For most of my life I had the dread disease of FOF, which simply stated is Fear Of Finances. When I entered DA, one of the things I related to immediately was all the talk about vagueness around money.
I never knew how much money was really in my bank account. I was always shocked when taxes came around, and I lived in complete fear of normal things like opening my mail, and paying bills. It’s not so bad when you know what you’re doing.
But even worse, I was terrified of talking about money, particularly in professional settings where I’d find often myself negotiating down before anyone else. Meaning I was the loser in any talk of money, finance, wages, or bills.
Journaling Expenses Eased Fear Of Finances
Fear of Finances started to change for me when I began the daily practice of writing down my numbers at the end of every day. It’s simply looking at all your receipts and recording everything you spent in categories like: food, shelter, dependent care, and on and on. For 16 categories.
This practice slowly taught me clarity when it came to my finances. Suddenly, I knew every day what I had in the bank, and what I was spending. Sounds so primary, but for people in recovery who never did this before, it was life changing. Truly.
Clarity Ends Monthly Terror Of The Debtor’s Abyss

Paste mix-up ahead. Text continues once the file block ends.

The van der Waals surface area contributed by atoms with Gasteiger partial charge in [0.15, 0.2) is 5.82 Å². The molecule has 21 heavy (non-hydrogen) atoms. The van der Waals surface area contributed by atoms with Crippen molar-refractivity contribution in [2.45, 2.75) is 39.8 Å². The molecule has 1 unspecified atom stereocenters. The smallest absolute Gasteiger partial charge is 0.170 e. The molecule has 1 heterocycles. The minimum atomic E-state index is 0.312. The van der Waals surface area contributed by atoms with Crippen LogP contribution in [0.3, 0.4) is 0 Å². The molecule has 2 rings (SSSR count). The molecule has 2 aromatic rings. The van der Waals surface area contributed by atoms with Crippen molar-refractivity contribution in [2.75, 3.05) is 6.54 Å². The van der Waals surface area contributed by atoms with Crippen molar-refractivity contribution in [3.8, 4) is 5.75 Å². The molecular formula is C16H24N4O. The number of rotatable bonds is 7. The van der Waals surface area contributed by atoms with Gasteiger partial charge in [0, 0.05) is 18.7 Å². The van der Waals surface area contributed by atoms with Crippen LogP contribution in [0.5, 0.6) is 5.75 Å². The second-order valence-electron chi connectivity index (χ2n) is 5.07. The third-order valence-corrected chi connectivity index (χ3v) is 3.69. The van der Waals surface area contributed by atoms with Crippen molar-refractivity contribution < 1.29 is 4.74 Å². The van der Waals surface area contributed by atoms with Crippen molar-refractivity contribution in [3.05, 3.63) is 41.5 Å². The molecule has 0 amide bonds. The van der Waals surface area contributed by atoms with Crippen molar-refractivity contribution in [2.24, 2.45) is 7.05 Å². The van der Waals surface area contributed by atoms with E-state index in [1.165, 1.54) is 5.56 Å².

After a few months, I had a clear record of where all my money was going. It was frightening and enlightening. I learned things like, I spend an obscene amount of money at Starbucks and 7/11 that should be going to monthly shopping trips that would actually keep me in food for the whole month. I learned I actually had enough money to cover most important things if I adjusted form the not important things – ie., Starbucks and 7/11.
Learning The Numbers Made Negotiating Easier
Then when it came to work, I was able to say, I can’t work for less than this amount because this is what it costs for me to live. There’s no shame in saying I can’t work for that amount once you actually know why, and can back it up. But, you have to know what your life actually costs to be able to feel safe,—whether you’re spending, or asking for money. If you work, you have to account for what you’ve contributed.
Finding Clarity Makes Responsibility Possible
Step 1 to banish FOF once and for all is finding clarity. Simply finding some clarity about your habits and how they make you irresponsible with money. With clarity comes peace of mind. Just remember what they say, there’s no fear and faith at the same time. Have faith that if you take the time to de-vague you will in fact de-stress.